Finally, under the heading of Resources, I am pleased to share two new tools provided in the “Author Toolbox” section of the journal website under “Author Guidelines.” To assist authors in preparing their manuscripts, we now provide a document template consistent with the formatting requirements of this journal (with links in each section to our PRESENT 2020 submission checklist; Betts et al., 2020). Moreover, the September issue of IJSNEM includes a paper introducing our newly developed Time Series Response Analyser (TSRA), which was created by Benjamin Narang to automate the process of reducing time series data to relevant summary statistics (e.g., incremental area under the curve; Narang et al., 2020). Anyone who has manually calculated such measures will be all too aware that the process can be time-consuming and prone to errors in both computation and choice of methodology. The TSRA efficiently, accurately, and transparently implements standardized procedures for deriving common summary statistics, while also offering a range of alternative approaches to data analysis and visualization that may reveal important patterns in temporal data (e.g., peak/nadir values, time to peak, variability, response exceeding clinical thresholds). I have no doubt that this resource will be useful for contributors to IJSNEM and will reassure readers that the summary statistics reported in this journal are correctly calculated. We are happy for the TSRA to be circulated freely and included with the submission guidelines of any other journals.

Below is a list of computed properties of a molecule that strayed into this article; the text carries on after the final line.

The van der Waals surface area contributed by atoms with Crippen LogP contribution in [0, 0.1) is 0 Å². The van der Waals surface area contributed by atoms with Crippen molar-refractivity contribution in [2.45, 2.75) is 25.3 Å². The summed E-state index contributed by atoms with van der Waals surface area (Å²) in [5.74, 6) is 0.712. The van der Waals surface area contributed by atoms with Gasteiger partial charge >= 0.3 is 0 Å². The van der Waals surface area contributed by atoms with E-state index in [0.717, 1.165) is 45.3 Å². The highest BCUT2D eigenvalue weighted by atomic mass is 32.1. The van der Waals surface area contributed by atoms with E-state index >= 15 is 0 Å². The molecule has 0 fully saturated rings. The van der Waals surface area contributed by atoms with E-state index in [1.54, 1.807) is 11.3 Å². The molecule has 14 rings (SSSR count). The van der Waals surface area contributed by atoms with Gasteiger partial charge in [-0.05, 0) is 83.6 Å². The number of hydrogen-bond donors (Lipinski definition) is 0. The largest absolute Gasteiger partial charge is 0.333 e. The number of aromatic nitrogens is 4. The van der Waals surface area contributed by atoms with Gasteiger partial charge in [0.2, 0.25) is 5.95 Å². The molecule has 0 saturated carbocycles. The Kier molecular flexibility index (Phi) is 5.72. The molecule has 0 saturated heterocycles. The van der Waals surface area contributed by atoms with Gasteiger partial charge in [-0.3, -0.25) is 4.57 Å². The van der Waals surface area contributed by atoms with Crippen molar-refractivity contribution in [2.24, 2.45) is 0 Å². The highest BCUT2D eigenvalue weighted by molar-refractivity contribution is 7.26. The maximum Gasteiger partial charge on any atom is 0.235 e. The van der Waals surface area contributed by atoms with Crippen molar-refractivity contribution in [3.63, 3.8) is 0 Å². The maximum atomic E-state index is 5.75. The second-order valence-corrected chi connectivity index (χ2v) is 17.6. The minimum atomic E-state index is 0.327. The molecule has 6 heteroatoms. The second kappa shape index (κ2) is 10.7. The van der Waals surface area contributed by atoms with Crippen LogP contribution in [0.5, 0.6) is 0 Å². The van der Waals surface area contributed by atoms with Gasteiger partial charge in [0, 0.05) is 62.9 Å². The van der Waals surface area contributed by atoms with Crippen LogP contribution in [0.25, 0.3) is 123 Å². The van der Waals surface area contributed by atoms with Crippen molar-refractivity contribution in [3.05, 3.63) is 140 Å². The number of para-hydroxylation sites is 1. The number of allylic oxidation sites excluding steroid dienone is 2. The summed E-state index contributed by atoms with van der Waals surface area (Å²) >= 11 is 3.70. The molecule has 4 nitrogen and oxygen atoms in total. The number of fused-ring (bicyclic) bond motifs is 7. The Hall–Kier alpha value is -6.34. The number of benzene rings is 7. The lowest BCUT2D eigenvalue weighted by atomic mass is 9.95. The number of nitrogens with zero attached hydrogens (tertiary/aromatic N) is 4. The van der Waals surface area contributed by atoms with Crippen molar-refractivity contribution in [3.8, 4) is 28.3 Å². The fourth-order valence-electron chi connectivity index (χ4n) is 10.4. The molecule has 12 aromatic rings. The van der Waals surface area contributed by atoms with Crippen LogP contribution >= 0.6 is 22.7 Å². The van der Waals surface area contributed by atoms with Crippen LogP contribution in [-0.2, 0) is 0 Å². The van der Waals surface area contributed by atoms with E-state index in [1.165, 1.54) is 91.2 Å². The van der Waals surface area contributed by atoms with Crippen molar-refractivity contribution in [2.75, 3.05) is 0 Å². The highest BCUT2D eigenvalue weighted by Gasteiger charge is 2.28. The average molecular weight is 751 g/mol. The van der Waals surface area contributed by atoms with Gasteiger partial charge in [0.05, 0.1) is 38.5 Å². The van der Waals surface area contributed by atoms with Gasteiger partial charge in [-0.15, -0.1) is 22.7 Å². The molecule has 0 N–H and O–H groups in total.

References

  • Betts, J.A., Gonzalez, J.T., Burke, L.M., Close, G.L., Garthe, I., James, L.J., … Atkinson, G. (2020). PRESENT 2020: Text expanding on the checklist for proper reporting of evidence in sport and exercise nutrition trials. International Journal of Sport Nutrition and Exercise Metabolism, 30(1), 213. doi:10.1123/ijsnem.2019-0326

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  • Narang, B.J., Atkinson, G., Gonzalez, J.T., & Betts, J.A. (2020). A tool to explore discrete-time data: The Time Series Response Analyser. International Journal of Sport Nutrition and Exercise Metabolism, 30(5), 374381. doi:10.1123/ijsnem.2020-0150

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  • Betts, J.A., Gonzalez, J.T., Burke, L.M., Close, G.L., Garthe, I., James, L.J., … Atkinson, G. (2020). PRESENT 2020: Text expanding on the checklist for proper reporting of evidence in sport and exercise nutrition trials. International Journal of Sport Nutrition and Exercise Metabolism, 30(1), 213. doi:10.1123/ijsnem.2019-0326

    • Crossref
    • Search Google Scholar
    • Export Citation
  • Narang, B.J., Atkinson, G., Gonzalez, J.T., & Betts, J.A. (2020). A tool to explore discrete-time data: The Time Series Response Analyser. International Journal of Sport Nutrition and Exercise Metabolism, 30(5), 374381. doi:10.1123/ijsnem.2020-0150

    • Crossref
    • Search Google Scholar
    • Export Citation